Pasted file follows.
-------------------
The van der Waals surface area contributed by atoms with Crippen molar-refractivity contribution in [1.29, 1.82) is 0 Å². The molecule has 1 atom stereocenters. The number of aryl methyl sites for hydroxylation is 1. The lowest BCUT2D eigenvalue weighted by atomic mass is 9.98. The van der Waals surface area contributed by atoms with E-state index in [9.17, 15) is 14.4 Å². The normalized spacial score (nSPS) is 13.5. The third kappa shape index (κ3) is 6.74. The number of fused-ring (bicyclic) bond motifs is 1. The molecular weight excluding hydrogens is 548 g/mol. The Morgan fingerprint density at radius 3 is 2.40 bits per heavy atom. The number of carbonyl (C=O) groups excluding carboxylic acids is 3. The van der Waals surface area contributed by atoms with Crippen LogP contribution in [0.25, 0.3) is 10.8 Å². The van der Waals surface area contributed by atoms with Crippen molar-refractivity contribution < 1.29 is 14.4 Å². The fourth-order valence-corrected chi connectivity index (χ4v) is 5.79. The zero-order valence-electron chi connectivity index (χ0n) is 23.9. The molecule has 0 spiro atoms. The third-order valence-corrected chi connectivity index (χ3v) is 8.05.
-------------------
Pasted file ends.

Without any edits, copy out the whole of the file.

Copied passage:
The van der Waals surface area contributed by atoms with Crippen molar-refractivity contribution in [1.29, 1.82) is 0 Å². The molecule has 1 atom stereocenters. The number of aryl methyl sites for hydroxylation is 1. The lowest BCUT2D eigenvalue weighted by atomic mass is 9.98. The van der Waals surface area contributed by atoms with E-state index in [9.17, 15) is 14.4 Å². The normalized spacial score (nSPS) is 13.5. The third kappa shape index (κ3) is 6.74. The number of fused-ring (bicyclic) bond motifs is 1. The molecular weight excluding hydrogens is 548 g/mol. The Morgan fingerprint density at radius 3 is 2.40 bits per heavy atom. The number of carbonyl (C=O) groups excluding carboxylic acids is 3. The van der Waals surface area contributed by atoms with Crippen LogP contribution in [0.25, 0.3) is 10.8 Å². The van der Waals surface area contributed by atoms with Crippen molar-refractivity contribution < 1.29 is 14.4 Å². The fourth-order valence-corrected chi connectivity index (χ4v) is 5.79. The zero-order valence-electron chi connectivity index (χ0n) is 23.9. The molecule has 0 spiro atoms. The third-order valence-corrected chi connectivity index (χ3v) is 8.05.